Gogatsu Allergies

Recently, my wife has been a bit under the weather. It started a week ago with an excruciating earache, joined the next morning by a rasping cough that would put a chain-smoking chimney-sweep to shame. After a sleepless night and realizing that she had developed the voice of the very roughest whiskey and tobacco loving Snack bar mama-san, she thought it prudent to visit the local hospital. The doctor examined her ears and throat, checked her hearing and did a few other tests. He told her she had no allergies but that one ear and her throat were very inflamed. He prescribed some medicine and told her to come back if things hadn’t improved by next week.

Well, the ear pain lessened considerably but the cough and a very sore throat remained, so this morning she returned to the hospital as requested. The doctor examined her and said things looked better and that he couldn’t understand why the throat was still causing problems. He suggested painkillers and gargling. Fine. He is the doctor, he knows far more about medicine than either of us, and I hope he is right. But my wife, perhaps influenced by my interfering western ways, wanted to know more about why she was still suffering so.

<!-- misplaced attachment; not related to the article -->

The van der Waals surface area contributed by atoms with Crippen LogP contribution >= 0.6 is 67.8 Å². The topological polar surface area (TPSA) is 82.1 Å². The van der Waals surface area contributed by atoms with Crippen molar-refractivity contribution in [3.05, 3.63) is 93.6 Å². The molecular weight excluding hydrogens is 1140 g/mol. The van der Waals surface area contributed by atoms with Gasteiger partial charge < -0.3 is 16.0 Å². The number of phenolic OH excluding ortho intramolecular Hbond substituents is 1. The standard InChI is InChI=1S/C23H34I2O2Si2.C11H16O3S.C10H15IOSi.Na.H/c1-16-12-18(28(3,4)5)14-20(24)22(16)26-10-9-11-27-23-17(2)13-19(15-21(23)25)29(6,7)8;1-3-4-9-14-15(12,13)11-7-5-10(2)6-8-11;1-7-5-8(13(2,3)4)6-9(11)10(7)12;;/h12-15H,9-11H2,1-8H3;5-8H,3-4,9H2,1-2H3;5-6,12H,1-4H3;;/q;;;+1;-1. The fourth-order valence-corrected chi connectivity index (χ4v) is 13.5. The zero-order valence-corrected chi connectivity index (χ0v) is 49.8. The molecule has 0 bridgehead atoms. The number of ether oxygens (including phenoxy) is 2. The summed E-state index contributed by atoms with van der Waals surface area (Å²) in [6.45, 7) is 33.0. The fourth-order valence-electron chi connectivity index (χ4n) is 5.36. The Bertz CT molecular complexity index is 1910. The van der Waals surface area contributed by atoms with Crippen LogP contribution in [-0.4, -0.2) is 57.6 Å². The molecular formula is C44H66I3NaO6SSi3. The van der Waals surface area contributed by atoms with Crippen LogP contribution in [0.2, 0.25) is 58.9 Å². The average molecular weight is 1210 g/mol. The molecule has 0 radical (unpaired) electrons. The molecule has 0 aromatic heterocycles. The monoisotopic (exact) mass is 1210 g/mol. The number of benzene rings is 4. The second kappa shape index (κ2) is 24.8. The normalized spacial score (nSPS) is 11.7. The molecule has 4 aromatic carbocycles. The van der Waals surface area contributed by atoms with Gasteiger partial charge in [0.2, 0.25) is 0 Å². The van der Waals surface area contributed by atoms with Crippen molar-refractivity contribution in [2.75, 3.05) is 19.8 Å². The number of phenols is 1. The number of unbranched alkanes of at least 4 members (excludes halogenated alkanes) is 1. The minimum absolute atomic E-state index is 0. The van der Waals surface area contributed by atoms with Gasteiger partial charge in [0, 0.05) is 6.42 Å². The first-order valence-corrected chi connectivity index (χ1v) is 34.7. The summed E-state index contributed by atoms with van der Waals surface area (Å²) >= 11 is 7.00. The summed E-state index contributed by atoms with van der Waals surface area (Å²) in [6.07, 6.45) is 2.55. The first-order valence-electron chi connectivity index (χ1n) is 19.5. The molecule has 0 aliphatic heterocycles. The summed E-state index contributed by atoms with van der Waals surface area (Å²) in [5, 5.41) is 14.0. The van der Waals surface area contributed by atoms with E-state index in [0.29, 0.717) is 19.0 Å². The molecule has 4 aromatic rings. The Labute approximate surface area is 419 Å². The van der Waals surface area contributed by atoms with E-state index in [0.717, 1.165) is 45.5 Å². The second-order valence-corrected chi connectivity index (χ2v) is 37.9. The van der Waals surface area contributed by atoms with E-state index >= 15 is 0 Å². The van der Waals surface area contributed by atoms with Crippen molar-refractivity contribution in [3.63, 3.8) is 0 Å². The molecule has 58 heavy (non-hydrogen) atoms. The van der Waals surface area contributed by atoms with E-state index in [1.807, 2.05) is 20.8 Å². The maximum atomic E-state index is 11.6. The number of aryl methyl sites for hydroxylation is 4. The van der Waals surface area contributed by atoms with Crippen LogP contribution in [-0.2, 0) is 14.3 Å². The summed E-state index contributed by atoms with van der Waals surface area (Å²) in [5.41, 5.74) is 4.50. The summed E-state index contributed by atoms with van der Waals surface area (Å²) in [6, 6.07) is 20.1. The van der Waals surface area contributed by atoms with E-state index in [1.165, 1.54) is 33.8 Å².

‘Last week,’ she said, ‘you mentioned I had no allergies. What allergies did you mean?’

‘The main ones,’ said the doctor. ‘You don’t have any of the main allergies.’

‘I see,’ said my wife. ‘What are the main ones?’

The doctor looked a bit put out. ‘You don’t have gogatsu allergies,’ he said.

My wife wasn’t much the wiser. After all, that simply means ‘May allergies’.

‘Right,’ she said, before gently venturing. ‘Sorry, but what does gogatsu allergies actually mean. What am I not allergic to?’

The doctor was quite curt. ‘Many people have allergies in May, but you don’t have them.’ At this point his loyal nurse joined in. ‘You have no gogatsu allergies,’ she barked, clearly annoyed by a patient who had the impudence to ask a question about her own health.

‘I understand that,’ said my wife. ‘I understand that I don’t have gogatsu allergies, but I don’t understand what that means. After all, nobody is actually allergic to May, are they?’

The doctor said that different allergies become prominent in different months, and that my wife didn’t have any gogatsu allergies, a point which, I’m fairly certain, she had already managed to grasp.

And that was that. My wife is still coughing, she still doesn’t know exactly what she is not allergic to and it is scant comfort to be told in June that you are not allergic to May. Well done that doctor!

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